When Dell had lost my prior laptop and replaced it with the XPS m1210 I purchased a warranty extension. I had spent a fair bit of change on that laptop and I was expecting to keep it around a while. However, that extended warranty lapsed a little over a year ago.3 I explained my problem with the bad nVidia video card. He responded telling me that I would be getting a call from someone soon.
Sure enough, less than a day later I received a call from Dell’s corporate customer service program. They told me that as a “gesture of good will” they were going to replace my computer’s motherboard – by sending a technician to me to do the repair.
Replacing a motherboard is so expensive its almost always cheaper to buy a new computer. Offering to repair an out-of-warranty laptop by sending a tech to me to replace the motherboard???
All I can say is WOW.
Two of which were under Paramount Technology’s repair warranty. [↩]
This is a number on a little sticker underneath the laptop. The service tag code is essentially a serial number they use to track your computer when its being repaired or you call for technical support. [↩]
Although, less than a year from when I first started having this problem [↩]
I’m undecided what kind of laptop I want/need. A netbook? A basic laptop? A high-end laptop?2
Figure out what you need, then figure out what you want
Its all about what you want and what you need. I need a laptop that will let me program, surf the web, listen to music, and send e-mail. This accounts for roughly 98% of my computer usage.
The last 2% of computer usage is comprised of processor intensive activities such as watching DVD’s, video games, video editing, DVD and CD burning, and manipulating large amounts of programming code. For instance, the WCAB legacy number to EAMS number converter involved more than 4.6 million lines of code. 3 My previous laptop struggled with that one. I probably only do these things once every six months or so.
For what I need, a netbook would actually work very well for me.
As any computer user knows, its very frustrating to have a computer that will not do what you want or takes to long to do it. My wants are a super slim, light-weight, battery efficient, computer that has the processing power to deal with large amounts of data and the ability to burn DVD’s and CD’s.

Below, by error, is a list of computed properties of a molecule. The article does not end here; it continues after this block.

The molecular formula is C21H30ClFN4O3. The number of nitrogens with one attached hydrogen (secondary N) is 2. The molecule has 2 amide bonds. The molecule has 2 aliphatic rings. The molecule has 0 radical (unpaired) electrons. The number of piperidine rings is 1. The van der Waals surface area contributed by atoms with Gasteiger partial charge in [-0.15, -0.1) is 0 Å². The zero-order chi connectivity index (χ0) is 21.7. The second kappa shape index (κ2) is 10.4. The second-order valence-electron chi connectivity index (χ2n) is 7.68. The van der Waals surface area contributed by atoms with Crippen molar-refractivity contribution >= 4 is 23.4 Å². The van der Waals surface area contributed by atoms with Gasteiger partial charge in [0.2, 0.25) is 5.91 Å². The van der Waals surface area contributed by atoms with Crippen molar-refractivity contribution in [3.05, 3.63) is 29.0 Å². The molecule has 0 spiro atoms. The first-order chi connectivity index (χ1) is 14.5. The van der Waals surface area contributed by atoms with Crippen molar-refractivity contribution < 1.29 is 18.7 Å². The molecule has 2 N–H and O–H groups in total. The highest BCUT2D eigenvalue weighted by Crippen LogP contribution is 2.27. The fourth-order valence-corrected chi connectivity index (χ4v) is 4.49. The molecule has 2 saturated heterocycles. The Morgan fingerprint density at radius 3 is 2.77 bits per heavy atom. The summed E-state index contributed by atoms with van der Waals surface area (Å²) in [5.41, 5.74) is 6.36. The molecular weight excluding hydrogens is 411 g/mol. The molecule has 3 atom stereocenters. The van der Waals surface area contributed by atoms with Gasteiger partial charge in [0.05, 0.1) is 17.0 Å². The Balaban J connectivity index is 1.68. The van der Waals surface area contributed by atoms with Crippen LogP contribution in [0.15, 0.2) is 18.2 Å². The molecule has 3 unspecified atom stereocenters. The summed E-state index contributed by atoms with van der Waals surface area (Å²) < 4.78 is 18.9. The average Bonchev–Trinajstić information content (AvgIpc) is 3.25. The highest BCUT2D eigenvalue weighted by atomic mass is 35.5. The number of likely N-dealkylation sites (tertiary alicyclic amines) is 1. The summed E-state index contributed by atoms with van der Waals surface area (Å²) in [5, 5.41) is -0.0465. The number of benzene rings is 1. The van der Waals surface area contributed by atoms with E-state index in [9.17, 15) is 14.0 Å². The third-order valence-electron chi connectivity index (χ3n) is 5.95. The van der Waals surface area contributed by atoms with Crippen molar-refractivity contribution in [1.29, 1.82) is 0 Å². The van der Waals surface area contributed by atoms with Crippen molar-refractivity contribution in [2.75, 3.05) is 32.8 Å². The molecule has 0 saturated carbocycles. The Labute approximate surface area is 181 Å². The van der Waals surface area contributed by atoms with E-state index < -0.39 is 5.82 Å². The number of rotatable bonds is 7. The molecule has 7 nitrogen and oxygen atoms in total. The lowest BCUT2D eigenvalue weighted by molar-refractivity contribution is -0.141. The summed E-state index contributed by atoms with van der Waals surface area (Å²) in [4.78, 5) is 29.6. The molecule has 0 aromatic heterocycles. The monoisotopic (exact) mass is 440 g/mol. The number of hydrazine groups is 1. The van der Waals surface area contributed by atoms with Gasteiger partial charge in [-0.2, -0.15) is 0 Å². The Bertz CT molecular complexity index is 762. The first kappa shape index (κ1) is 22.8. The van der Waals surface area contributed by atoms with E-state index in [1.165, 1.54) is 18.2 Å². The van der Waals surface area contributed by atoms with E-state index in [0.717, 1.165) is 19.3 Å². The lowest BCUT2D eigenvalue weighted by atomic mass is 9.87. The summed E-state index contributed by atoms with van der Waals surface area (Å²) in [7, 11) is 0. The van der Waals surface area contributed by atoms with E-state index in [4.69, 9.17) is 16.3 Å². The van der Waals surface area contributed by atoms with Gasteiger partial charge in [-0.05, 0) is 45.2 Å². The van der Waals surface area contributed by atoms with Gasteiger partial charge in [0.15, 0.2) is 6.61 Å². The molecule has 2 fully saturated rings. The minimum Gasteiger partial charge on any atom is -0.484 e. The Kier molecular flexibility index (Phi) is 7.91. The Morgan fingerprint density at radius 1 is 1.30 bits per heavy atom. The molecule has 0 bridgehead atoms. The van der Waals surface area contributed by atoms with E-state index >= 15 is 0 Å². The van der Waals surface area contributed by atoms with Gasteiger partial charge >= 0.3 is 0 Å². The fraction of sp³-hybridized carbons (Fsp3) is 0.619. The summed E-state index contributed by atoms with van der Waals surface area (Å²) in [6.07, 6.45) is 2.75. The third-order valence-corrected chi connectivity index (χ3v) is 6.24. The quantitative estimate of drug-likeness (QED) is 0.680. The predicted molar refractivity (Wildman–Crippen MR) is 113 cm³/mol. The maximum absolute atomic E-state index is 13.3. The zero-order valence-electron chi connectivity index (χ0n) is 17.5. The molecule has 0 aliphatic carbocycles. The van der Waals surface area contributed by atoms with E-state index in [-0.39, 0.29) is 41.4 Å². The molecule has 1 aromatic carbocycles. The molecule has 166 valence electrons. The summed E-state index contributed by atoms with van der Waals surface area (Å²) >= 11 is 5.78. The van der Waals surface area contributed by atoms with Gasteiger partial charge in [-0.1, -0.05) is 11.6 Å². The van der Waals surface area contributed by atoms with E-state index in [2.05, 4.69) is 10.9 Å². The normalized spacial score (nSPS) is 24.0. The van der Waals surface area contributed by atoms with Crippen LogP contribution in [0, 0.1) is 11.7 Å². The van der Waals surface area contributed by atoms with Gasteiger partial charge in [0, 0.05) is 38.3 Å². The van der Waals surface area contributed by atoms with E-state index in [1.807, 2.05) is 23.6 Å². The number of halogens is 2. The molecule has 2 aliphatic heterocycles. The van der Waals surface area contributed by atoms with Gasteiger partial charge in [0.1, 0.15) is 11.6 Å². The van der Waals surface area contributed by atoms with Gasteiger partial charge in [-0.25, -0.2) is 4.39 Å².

A netbook fulfills the wants of a slim, light-weight, and battery efficient computer. A basic laptop would suffice for the processing power and CD/DVD burning capabilities.
Having it all
When it comes to laptops, sometimes you can have it all – it just depends how you’re going to compromise.
If money were no object, this would be a no-brainer: buy a high-end light and powerful laptop. These cost $1500 and start climbing steeply after that.
The other compromise is not so intuitive. A very decent external CD/DVD burner combo drive would probably only cost $75 or so. If I’m only burning discs 2% of the time, this is a very reasonable solution. The bigger problem is the underpowered processors in netbooks. They simply do not have the ability to play new games, handle large amounts of data, or deal with too many simultaneous tasks. The only possible work around here is where you use your underpowered laptop to remotely control a more powerful computer and use that more powerful computer to crunch numbers.4 However, this won’t help with video games. ;)
What am I going to get? I’m going to run down the pro’s and con’s of netbooks, basic laptops, and high-end laptops next time. Stay tuned!
A little over a month ago my laptop died. I took it to a shop in Contra Costa County named, “Paramount Technologies” who were able to fix up my laptop in record time. 1 Apparently, the problem was the video chip which had loosened from the motherboard over time (probably through overuse).
Friday evening my laptop died all over again. At least it was peaceful. I put my laptop to sleep and it didn’t wake up again.